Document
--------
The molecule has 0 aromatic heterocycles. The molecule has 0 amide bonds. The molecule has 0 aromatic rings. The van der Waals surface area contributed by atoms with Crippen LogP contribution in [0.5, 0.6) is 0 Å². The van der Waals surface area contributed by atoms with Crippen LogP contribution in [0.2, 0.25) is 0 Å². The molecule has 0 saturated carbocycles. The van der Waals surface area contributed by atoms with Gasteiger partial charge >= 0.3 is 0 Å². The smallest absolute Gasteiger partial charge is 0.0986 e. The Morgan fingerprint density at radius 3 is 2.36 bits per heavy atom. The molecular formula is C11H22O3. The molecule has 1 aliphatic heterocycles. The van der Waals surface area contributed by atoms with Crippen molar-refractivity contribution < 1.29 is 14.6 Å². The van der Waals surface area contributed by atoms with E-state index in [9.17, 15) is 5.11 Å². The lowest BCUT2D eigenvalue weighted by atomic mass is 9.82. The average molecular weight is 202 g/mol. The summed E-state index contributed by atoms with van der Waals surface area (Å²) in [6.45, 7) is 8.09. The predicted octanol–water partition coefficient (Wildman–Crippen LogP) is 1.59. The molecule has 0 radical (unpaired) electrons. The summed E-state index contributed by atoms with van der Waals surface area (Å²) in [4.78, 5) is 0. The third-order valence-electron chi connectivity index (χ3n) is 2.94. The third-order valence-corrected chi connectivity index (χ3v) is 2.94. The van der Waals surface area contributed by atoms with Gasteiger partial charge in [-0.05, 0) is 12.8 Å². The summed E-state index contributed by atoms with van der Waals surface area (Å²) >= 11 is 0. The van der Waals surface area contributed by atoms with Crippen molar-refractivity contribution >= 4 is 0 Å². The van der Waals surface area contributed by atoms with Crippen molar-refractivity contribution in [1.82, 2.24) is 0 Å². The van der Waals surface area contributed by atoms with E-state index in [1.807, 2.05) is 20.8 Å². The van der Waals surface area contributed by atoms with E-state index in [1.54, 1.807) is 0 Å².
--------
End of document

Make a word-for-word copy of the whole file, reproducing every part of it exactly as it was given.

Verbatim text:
The molecule has 0 aromatic heterocycles. The molecule has 0 amide bonds. The molecule has 0 aromatic rings. The van der Waals surface area contributed by atoms with Crippen LogP contribution in [0.5, 0.6) is 0 Å². The van der Waals surface area contributed by atoms with Crippen LogP contribution in [0.2, 0.25) is 0 Å². The molecule has 0 saturated carbocycles. The van der Waals surface area contributed by atoms with Gasteiger partial charge >= 0.3 is 0 Å². The smallest absolute Gasteiger partial charge is 0.0986 e. The Morgan fingerprint density at radius 3 is 2.36 bits per heavy atom. The molecular formula is C11H22O3. The molecule has 1 aliphatic heterocycles. The van der Waals surface area contributed by atoms with Crippen molar-refractivity contribution < 1.29 is 14.6 Å². The van der Waals surface area contributed by atoms with E-state index in [9.17, 15) is 5.11 Å². The lowest BCUT2D eigenvalue weighted by atomic mass is 9.82. The average molecular weight is 202 g/mol. The summed E-state index contributed by atoms with van der Waals surface area (Å²) in [6.45, 7) is 8.09. The predicted octanol–water partition coefficient (Wildman–Crippen LogP) is 1.59. The molecule has 0 radical (unpaired) electrons. The summed E-state index contributed by atoms with van der Waals surface area (Å²) in [4.78, 5) is 0. The third-order valence-electron chi connectivity index (χ3n) is 2.94. The third-order valence-corrected chi connectivity index (χ3v) is 2.94. The van der Waals surface area contributed by atoms with Gasteiger partial charge in [-0.05, 0) is 12.8 Å². The summed E-state index contributed by atoms with van der Waals surface area (Å²) >= 11 is 0. The van der Waals surface area contributed by atoms with Crippen molar-refractivity contribution >= 4 is 0 Å². The van der Waals surface area contributed by atoms with Crippen molar-refractivity contribution in [1.82, 2.24) is 0 Å². The van der Waals surface area contributed by atoms with E-state index in [1.807, 2.05) is 20.8 Å². The van der Waals surface area contributed by atoms with E-state index in [1.54, 1.807) is 0 Å².